If you or someone you know has a chronic cough, you are well-aware of how annoying—and worrying—it can be. Coughing all the time can mess with your sleep, sap your energy and impact the lives of those around you. And it can be painful. Not only that, when it’s severe, a chronic cough can cause dizziness, vomiting, loss of bladder control and even a pulled intercostal (rib) muscle or cracked rib. So while chronic coughing may just appear to be annoying, it actually can interfere with your quality of life.
Normally, a cough is your body’s way of helping to clear your lungs. It’s a natural and protective reflex. However, if you’ve been coughing for two months or more, or over one month for a child, it falls in the range of chronic. And a chronic cough often comes with other uncomfortable or worrying symptoms, such as:
- A congested, runny nose
- Postnasal drip, which is mucous draining down the back of your throat from your nose and sinuses
- A dry or sore throat
- Frequent throat clearing
- Shortness of breath
- Digestive symptoms, such as heartburn, bad breath or a sour taste in your mouth
- While uncommon, the presence of blood in the mucous you cough up
It can be hard to pin down the cause of a chronic cough for a couple of reasons. First, there are several possible underlying causes. And second, when it comes to chronic coughing, frequently there is more than one factor at play, making it harder to come up with a clear diagnosis. Some of the most common root causes for chronic coughing include:
Postnasal Drip. Both your nose and sinuses secrete mucous, and when there’s too much mucous, it tends to drip down the back of your throat. This constant coating of mucous causes irritation to your throat making you cough. A condition called upper airway cough syndrome (UACS) is when postnasal drainage causes chronic coughing.
Allergies. Respiratory allergies can cause your nose to run, triggering postnasal drainage. In addition, allergies can cause itching and irritation to your throat—all symptoms that may produce a chronic cough.
Asthma. Asthma is a chronic condition that affects your lung’s airways. It causes them to become tight and constricted, which produces symptoms such as shortness of breath, coughing and wheezing. Asthma is characterized by periods of flare ups (attacks) and times of remission. A flare up can be triggered by allergies, a recent illness or specific irritants such as cold weather or exposure to certain chemicals. There is a type of asthma, called cough-variant asthma in which your only symptoms is a cough.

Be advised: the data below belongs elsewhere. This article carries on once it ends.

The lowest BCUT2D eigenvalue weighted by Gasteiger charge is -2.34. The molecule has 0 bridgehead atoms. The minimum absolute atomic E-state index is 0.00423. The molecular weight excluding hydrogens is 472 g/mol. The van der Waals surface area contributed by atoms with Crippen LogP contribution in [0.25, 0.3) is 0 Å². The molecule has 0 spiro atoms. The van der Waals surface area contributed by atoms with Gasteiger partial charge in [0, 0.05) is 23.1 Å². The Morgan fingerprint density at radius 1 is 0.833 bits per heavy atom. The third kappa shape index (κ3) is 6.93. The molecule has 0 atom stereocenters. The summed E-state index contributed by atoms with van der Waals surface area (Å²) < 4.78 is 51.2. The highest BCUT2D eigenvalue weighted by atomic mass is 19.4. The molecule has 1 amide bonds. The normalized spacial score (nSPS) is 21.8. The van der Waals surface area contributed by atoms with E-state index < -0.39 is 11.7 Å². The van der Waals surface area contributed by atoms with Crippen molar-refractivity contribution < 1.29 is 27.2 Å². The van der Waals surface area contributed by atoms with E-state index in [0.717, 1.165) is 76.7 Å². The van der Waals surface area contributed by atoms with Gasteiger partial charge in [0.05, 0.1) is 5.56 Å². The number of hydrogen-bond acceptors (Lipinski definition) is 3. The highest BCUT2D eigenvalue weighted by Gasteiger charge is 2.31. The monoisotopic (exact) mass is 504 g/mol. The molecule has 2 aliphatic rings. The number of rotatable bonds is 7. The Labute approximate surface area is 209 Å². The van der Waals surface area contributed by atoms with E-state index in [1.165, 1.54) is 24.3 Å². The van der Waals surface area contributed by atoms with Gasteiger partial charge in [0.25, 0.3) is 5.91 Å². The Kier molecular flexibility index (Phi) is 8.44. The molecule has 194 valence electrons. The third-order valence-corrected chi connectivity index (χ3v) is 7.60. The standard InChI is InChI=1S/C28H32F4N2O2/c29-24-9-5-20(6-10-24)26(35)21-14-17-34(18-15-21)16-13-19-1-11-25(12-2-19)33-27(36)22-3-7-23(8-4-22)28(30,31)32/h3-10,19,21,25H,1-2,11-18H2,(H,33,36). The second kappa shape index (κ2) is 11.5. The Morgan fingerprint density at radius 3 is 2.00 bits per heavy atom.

Respiratory infections. In many cases, a chronic cough is a remaining symptom of the flu, a severe cold, pneumonia or bronchitis that has otherwise resolved. It’s also important to know that whooping cough, tuberculosis, fungal infections and other lung conditions can cause a chronic cough.
COPD. Also known as Chronic Obstructive Pulmonary Disease, COPD is a term to describe chronic bronchitis, emphysema and other inflammatory lung diseases. COPD can cause a chronic cough, shortness of breath and damage to the air sacs in your lungs.
Heartburn, GERD, (Gastroesophageal reflux disease). It can be easy to overlook digestive problems as the underlying cause of a chronic cough. However, heartburn and reflux is a condition when stomach acid flows upward into your esophagus—which can cause irritation and in many instances, chronic coughing. In fact, the coughing can actually make your reflux worse, creating a negative spiral of symptoms, in which each aggravates the other.
ACE Inhibitors. A class of drugs used to lower blood pressure, called ACE Inhibitors, have a well-known and common side effect of causing a chronic cough in some people.
Treating Chronic Cough with Acupuncture and Chinese Medicine
If you choose to treat your chronic cough with the help of an acupuncture practitioner, their first order of business is to understand the underlying cause. They will assess your symptoms, health history, diet and current medications, and will then create treatments to target the source of your cough, usually through acupuncture, herbal medicine and food therapy.
Acupuncture is used to help resolve lingering respiratory infections, promote better immunity, suppress coughing and reduce phlegm production. Your digestion will also likely be a focus of treatment, because phlegm accumulates through poor digestion and improper diet. In addition, reflux and heartburn can be treated through acupuncture treatments.
Researchers have found that Chinese herbs are a safe and effective way to relieve post infection cough. They are also used to support acupuncture treatments. Specific herbs can be combined to reduce phlegm production, alleviate nasal congestion, boost immunity, promote good digestion and reduce your cough. In addition to herbs, your practitioner can offer you clear dietary guidelines to help reduce phlegm production, reduce GERD symptoms, promote good digestion and support immunity—all of which work to reduce your chronic cough.
The bottom line is that a chronic cough doesn’t have to disrupt your quality of life. Your acupuncture practitioner has the healing tools to help take care of your chronic cough for good. If you’d like more information on treating a chronic cough, give our clinic a call today.
Cindy Chamberlain is an acupuncturist in Overland Park, KS and the founder of Eastern Healing Solutions, LLC. She is licensed in Kansas and Missouri and has been practicing traditional Chinese medicine since 1996.